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The goal of Cityscape is to bring high-quality original research on housing and community development issues to scholars, government officials, and practitioners. Cityscape is open to all relevant disciplines, including architecture, consumer research, demography, economics, engineering, ethnography, finance, geography, law, planning, political science, public policy, regional science, sociology, statistics, and urban studies.

Cityscape is published three times a year by the Office of Policy Development and Research (PD&R) of the U.S. Department of Housing and Urban Development.

  • Volume 19, Number 1
  • Managing Editor: Mark D. Shroder
  • Associate Editor: Michelle P. Matuga

Housing Tenure and Affordability Relative to Communities of Opportunity in the Cincinnati Metropolitan Area

John C. Huggins
U.S. Department of Housing and Urban Development

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Geographic Information Systems (GIS) organize and clarify the patterns of human activities on the Earth’s surface and their interaction with each other. GIS data, in the form of maps, can quickly and powerfully convey relationships to policymakers and the public. This department of Cityscape includes maps that convey important housing or community development policy issues or solutions. If you have made such a map and are willing to share it in a future issue of Cityscape, please contact john.c.huggins@hud.gov.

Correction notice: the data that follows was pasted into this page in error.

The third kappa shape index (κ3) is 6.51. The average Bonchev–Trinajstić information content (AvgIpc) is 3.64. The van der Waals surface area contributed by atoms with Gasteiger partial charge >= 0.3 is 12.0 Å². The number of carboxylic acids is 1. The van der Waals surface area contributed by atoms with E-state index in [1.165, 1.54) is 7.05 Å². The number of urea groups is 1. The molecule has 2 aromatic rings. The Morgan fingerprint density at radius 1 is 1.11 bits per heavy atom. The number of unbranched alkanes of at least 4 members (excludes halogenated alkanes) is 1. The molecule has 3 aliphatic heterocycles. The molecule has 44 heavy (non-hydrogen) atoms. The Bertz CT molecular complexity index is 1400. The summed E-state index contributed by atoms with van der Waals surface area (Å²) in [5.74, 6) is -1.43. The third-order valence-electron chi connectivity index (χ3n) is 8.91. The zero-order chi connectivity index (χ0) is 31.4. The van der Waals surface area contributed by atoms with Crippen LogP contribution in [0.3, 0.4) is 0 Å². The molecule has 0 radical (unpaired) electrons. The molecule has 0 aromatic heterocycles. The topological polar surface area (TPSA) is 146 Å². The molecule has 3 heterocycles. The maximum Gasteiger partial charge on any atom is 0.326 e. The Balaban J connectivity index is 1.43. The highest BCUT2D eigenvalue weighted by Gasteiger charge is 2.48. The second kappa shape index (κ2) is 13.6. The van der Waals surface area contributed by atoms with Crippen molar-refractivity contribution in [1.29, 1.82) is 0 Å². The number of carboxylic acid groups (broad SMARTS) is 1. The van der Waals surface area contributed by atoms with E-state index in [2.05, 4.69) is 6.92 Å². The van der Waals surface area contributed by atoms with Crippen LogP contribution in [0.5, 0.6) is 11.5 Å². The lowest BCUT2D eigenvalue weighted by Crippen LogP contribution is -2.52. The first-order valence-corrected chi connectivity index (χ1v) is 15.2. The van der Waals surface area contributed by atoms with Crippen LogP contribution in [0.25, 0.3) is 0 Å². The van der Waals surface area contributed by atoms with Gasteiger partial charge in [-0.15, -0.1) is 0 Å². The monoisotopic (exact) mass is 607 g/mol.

Opinions expressed in this article are those of the author and do not necessarily reflect the views and policies of the U.S. Department of Housing and Urban Development or the U.S. government.

The primary purpose of the Comprehensive Housing Affordability Strategy (CHAS) data is to demonstrate the number of households in need of housing assistance. This number is estimated by examining the number of households that have certain housing problems and have incomes low enough to qualify for U.S. Department of Housing and Urban Development (HUD) programs (primarily 30, 50, and 80 percent of HUD Area Median Family Income (HAMFI). It is also important to consider the prevalence of housing problems among different types of households such as elderly, disabled, and minority households, among others. CHAS data provide counts of the numbers of households that fit these HUD-specified characteristics in HUD-specified geographic areas. In addition to estimating low-income housing needs, CHAS data contribute to a more comprehensive market analysis by documenting issues like lead paint risks, affordability mismatch, and the interaction of affordability with variables like age of homes, number of bedrooms, and building type.

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